The concert was free to any firefighter or policeman who came in uniform. Watson describes the vibe thus:
“To say that occupancy laws were stretched that night is to undersell the size of the place. Picture a Knicks game, then double the crowd. From the start, the building ran on a river of emotion and beer, which, if you wore a uniform – or your late loved one’s cap – was free. The thousands of cops in attendance studiously ignored thousands of other cops and firefighters lighting up a little reefer. Large bottles of high proof spirits were produced. The Garden was the biggest Irish wake in history.”
In a moment like this, a lot of the artists headed towards jingoism. It was understandable. Songs about America (David Bowie), songs about New York City (Billy Joel), songs about freedom (Paul McCartney), songs about heroes (also Bowie). But, what the crowd wanted that night was catharsis, and that’s what the Who brought.
The set is the Who at their most anthemic, but also the most representative of the classic rock radio these uniformed men and women and their families grew up with: “Who Are You,” “Baba O’Reilly,” “Behind Blue Eyes,” and ending with “Won’t Get Fooled Again.” However the line “meet the new boss, same as the old boss” is quietly deleted. Not this time, cynicism.
The concert was exactly what was needed for the grief of the community. And death hangs over the whole event, as camera cut to family members holding up photos of lost loved ones, while the World Trade Center rubble still smoldered.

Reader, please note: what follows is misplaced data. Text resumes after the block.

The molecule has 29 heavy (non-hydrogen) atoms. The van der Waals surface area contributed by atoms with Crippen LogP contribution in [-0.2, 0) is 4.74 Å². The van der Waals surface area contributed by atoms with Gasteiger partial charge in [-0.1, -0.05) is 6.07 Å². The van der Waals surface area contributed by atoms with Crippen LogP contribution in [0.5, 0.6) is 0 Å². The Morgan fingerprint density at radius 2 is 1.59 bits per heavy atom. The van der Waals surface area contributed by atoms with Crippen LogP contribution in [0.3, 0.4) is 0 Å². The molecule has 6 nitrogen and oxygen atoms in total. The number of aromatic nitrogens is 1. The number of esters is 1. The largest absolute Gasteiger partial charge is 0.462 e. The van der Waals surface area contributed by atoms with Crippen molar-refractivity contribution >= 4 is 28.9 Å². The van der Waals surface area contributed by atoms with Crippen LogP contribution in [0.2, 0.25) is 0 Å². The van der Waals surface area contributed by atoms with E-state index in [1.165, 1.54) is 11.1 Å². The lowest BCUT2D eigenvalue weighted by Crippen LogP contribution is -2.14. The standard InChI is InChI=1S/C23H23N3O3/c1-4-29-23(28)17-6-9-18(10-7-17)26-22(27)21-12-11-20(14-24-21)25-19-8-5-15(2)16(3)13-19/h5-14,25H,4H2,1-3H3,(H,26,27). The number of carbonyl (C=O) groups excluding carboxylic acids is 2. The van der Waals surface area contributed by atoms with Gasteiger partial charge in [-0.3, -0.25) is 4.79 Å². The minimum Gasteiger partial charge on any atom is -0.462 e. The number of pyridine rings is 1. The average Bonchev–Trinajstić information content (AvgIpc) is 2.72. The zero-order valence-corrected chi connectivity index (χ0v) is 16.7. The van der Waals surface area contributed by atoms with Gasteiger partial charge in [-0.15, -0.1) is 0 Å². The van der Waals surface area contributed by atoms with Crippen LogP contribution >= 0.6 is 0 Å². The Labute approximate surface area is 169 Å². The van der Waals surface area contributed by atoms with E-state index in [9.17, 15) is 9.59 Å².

And then there’s what nobody knew at the time: this would be bassist John Entwistle’s last gig before his fatal heart attack eight months later. So many of the remaining first responders would die from the toxic chemicals breathed in on 9/11, and still they fight for some recompense from the government that honored them at first. Mayor Giuliani…well, we know what happened to him. And that ass whoopin’ we promised the Middle East wound up kicking America’s economy in the butt instead.
Twenty years later the performance still holds up, a moment in time just before we all got fooled again.
From MIT comes The Human Brain, a series of 18 lectures presented by Professor Nancy Kanwisher. They’re from a course that “surveys the core perceptual and cognitive abilities of the human mind and asks how they are implemented in the brain. Key themes include the representations, development, and degree of functional specificity of these components of mind and brain. The course will take students straight to the cutting edge of the field, empowering them to understand and critically evaluate empirical articles in the current literature.”
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Wassily Kandinsky could hear colors. Maybe you can too, but since studies so far have suggested that the underlying condition exists in less than five percent of the population, the odds are against it. Known as synesthesia, it involves one kind of sense perception being tied up with another: letters and numbers come with colors, sequences take on three-dimensional forms, sounds have tactile feelings. These unusual sensory connections can presumably encourage unusual kinds of thinking; perhaps unsurprisingly, synesthetic experiences have been reported by a variety of creators, from Billy Joel and David Hockney to Vladimir Nabokov and Nikola Tesla.
Few, however, have described synesthesia as eloquently as Kandinsky did. “Color is the keyboard,” he once said. “The eye is the hammer. The soul is the piano with its many strings. The artist is the hand that purposely sets the soul vibrating by means of this or that key.”